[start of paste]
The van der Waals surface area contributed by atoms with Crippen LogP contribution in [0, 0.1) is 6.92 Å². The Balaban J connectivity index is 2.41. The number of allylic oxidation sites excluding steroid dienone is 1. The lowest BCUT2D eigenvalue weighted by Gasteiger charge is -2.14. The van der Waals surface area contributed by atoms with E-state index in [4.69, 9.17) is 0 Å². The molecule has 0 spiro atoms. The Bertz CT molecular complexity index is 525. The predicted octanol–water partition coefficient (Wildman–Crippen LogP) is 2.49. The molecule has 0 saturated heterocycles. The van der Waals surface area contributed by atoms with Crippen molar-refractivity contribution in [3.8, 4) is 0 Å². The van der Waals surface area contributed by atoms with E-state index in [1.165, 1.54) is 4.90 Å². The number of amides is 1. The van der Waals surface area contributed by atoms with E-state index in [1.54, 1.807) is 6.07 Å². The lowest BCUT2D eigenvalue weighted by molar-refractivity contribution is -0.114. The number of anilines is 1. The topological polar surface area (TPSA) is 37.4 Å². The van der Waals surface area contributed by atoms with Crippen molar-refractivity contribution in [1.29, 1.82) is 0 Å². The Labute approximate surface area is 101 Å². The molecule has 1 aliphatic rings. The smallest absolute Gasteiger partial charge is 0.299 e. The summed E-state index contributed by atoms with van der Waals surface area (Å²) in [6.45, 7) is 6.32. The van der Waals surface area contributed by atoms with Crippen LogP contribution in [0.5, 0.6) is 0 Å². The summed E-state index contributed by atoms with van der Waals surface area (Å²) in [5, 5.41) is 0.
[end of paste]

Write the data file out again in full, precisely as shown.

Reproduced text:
The van der Waals surface area contributed by atoms with Crippen LogP contribution in [0, 0.1) is 6.92 Å². The Balaban J connectivity index is 2.41. The number of allylic oxidation sites excluding steroid dienone is 1. The lowest BCUT2D eigenvalue weighted by Gasteiger charge is -2.14. The van der Waals surface area contributed by atoms with E-state index in [4.69, 9.17) is 0 Å². The molecule has 0 spiro atoms. The Bertz CT molecular complexity index is 525. The predicted octanol–water partition coefficient (Wildman–Crippen LogP) is 2.49. The molecule has 0 saturated heterocycles. The van der Waals surface area contributed by atoms with Crippen molar-refractivity contribution in [3.8, 4) is 0 Å². The van der Waals surface area contributed by atoms with E-state index in [1.165, 1.54) is 4.90 Å². The number of amides is 1. The van der Waals surface area contributed by atoms with E-state index in [1.54, 1.807) is 6.07 Å². The lowest BCUT2D eigenvalue weighted by molar-refractivity contribution is -0.114. The number of anilines is 1. The topological polar surface area (TPSA) is 37.4 Å². The van der Waals surface area contributed by atoms with Crippen molar-refractivity contribution in [1.29, 1.82) is 0 Å². The Labute approximate surface area is 101 Å². The molecule has 1 aliphatic rings. The smallest absolute Gasteiger partial charge is 0.299 e. The summed E-state index contributed by atoms with van der Waals surface area (Å²) in [6.45, 7) is 6.32. The van der Waals surface area contributed by atoms with Crippen LogP contribution in [0.5, 0.6) is 0 Å². The summed E-state index contributed by atoms with van der Waals surface area (Å²) in [5, 5.41) is 0.